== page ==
Reviewed by Joe Regan Jr.
Lincoln Center’s American Songbook series at the Allen Room scored another winner March 8 when they invited Broadway star Norm Lewis to appear. “Norm Lewis: Who Am I?” was a thrilling evening with the Broadway star choosing a program of songs that meant something to him. Similar to the autobiographical shows that Broadway stars do at 54 Below, Lewis’ show was different because it wasn’t about his personal life, it was about why he wanted to sing each individual song. He opened with a great full-voiced “Once In A Lifetime” but he changed pace immediately with a soft, whispered, and elegantly phrased “Misty.” He introduced his great musicians, Perry Cavari on drums, George Farmer on bass, and Joseph Joubert, his musical director on piano.
Lewis told us one of his first professional theater jobs was in a summer stock company in Connecticut. He was in the male chorus of “My Fair Lady” and every night when Liza Doolittle sang “Wouldn’t It Be Loverly” he vowed that one day he would sing that song. So we got a wonderful, jazzy version of that in Lewis’ great blues voice. He also stated that when he was recently booked at the Venetian Room at the Fairmont in San Francisco he looked up the history of the performers there and one of his idols was Peggy Lee, followed by a great, sexy “Fever.”
Lewis discussed the controversy caused by Steven Sondheim over the recent revival of “Porgy and Bess.” In his great operatic voice Lewis sang a stunning “I Got Plenty of Nuttin’.” On the second chorus he changed into his blues voice and swung it! He demonstrated his Tony nomination as a rebuke to Sondheim, but later did two stunning Sondheim songs: the full version of the cut from “Company” “Marry Me A Little” soaring into those high notes, and his last encore was a quiet, sensitive “No One Is Alone.”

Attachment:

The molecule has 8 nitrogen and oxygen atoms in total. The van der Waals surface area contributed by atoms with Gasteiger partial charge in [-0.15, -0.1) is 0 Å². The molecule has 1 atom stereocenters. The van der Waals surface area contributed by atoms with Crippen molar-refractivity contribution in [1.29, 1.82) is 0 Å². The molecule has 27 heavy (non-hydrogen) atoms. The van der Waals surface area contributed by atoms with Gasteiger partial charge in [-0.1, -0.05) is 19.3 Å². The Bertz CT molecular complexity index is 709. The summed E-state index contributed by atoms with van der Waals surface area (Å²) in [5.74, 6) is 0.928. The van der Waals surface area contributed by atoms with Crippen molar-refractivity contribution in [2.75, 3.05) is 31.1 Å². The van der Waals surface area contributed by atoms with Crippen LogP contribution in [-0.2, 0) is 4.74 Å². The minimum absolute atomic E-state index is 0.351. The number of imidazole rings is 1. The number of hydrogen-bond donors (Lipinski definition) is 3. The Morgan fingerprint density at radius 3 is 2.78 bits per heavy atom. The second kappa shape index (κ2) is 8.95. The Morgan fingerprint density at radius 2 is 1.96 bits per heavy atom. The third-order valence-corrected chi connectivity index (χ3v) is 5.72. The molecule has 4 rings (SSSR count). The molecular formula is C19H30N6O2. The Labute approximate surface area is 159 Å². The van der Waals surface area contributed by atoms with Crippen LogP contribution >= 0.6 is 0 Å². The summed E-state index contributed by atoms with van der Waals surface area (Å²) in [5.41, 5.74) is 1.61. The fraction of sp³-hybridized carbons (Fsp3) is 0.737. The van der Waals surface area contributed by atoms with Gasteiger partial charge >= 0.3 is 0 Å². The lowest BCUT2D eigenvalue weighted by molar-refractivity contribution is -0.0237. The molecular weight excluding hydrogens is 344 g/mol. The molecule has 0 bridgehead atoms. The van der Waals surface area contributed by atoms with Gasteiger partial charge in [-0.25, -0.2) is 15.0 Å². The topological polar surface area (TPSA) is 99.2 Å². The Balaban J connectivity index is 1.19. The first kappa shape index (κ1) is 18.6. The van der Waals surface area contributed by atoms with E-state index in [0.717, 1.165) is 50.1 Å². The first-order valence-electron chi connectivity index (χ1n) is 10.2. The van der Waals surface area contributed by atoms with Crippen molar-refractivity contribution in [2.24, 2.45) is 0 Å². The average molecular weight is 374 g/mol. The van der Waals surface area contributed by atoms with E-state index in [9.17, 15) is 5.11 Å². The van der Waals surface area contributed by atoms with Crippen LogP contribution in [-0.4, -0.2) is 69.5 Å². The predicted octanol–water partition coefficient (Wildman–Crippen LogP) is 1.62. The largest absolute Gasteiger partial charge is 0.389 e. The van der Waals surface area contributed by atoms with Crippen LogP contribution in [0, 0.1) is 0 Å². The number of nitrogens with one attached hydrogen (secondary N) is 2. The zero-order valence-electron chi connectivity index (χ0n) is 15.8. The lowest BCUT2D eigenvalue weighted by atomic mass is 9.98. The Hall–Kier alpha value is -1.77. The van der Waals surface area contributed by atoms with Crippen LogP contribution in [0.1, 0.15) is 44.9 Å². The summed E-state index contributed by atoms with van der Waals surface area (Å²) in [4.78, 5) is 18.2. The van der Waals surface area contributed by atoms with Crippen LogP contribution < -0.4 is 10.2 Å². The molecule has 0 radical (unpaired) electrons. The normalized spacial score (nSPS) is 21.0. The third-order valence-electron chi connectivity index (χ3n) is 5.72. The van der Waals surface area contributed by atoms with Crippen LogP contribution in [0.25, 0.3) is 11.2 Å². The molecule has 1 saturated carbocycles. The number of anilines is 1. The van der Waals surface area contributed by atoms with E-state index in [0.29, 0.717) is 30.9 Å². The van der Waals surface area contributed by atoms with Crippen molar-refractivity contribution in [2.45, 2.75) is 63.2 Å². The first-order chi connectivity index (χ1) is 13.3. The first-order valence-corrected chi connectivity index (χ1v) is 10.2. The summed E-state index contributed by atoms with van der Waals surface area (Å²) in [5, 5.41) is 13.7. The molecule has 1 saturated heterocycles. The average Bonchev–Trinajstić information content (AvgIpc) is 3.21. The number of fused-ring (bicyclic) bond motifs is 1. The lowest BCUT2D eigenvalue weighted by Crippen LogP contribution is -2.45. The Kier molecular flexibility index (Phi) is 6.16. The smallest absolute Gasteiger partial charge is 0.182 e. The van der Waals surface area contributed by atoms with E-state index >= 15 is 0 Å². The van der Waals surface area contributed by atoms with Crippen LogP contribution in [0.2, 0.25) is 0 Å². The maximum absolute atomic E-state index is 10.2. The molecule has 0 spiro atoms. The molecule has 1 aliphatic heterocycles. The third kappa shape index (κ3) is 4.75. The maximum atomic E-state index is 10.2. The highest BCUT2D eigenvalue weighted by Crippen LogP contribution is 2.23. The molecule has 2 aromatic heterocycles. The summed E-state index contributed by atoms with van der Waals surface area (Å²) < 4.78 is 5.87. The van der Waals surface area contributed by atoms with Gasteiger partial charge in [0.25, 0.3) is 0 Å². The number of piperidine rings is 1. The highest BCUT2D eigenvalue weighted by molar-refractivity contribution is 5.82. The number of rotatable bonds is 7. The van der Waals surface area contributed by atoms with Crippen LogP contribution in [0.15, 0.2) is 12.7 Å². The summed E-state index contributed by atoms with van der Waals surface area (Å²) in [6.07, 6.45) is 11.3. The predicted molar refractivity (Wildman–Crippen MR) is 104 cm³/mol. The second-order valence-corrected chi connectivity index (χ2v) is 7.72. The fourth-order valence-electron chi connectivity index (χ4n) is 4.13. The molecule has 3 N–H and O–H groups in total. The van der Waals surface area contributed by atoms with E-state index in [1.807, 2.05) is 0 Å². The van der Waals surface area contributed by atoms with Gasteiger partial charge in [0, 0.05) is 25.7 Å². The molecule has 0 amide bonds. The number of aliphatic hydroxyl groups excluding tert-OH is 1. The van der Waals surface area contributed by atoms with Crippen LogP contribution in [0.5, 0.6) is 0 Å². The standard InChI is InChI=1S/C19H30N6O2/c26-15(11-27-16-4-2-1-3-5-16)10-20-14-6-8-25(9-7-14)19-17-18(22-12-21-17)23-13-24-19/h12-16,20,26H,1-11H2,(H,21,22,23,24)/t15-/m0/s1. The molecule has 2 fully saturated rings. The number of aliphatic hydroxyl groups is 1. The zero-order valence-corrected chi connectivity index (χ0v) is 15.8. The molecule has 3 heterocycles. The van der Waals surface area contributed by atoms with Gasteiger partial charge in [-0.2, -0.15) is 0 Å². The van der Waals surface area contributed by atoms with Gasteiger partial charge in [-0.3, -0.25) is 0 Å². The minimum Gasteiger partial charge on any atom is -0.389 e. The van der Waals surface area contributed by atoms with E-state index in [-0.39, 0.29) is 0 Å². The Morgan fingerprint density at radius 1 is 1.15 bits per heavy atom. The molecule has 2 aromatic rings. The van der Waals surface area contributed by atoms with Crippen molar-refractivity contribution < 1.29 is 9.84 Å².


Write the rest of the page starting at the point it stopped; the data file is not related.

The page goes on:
His admiration for Tony Bennett led him to find an early recording of Bennett’s – Cy Coleman and Carolyn Leigh’s “It Amazes Me,” crooning that standard with full acting chops.
His first audition for a Broadway show caused the tryout pianist to look sneeringly at him when he looked at the song he chose. Lewis began and the casting people didn’t stop him after five minutes so he did the complete wild rendition of “Before The Parade Passes By” and he got the job! The pianist was Seth Rudetsky!
Lewis talked about being in “Side Show” and wanting to sing the Siamese Twins song: “I Will Never Leave You.” Tonight he did that song and it was so romantic! He also loved Stevie Wonder, commented on how Wonder’s voice changed over the years and sang a wild early great Wonder torch love song “Knock Me Off.”
Lewis told us about his family history, his grandfather escaping slavery in Virginia, traveling with sympathizers to Florida where Lewis was raised. He knew he had cousins in Virginia. Some years ago when he was living on the Upper West Side the pastor of his church was a Lewis and from Virginia!. That cousin, Pastor Bobby Lewis, appeared on stage with his 14 member Harlem choir, the Bobby Lewis Ensemble and led them and Norm all in a great rocking gospel song, “Take Me Back.”
Lewis stated his philosophy: music is what makes life work living. To wind everything up, he sang, in full voice, a glorious rendition of “Without A Song.”
*Photos: Stephen Sorokoff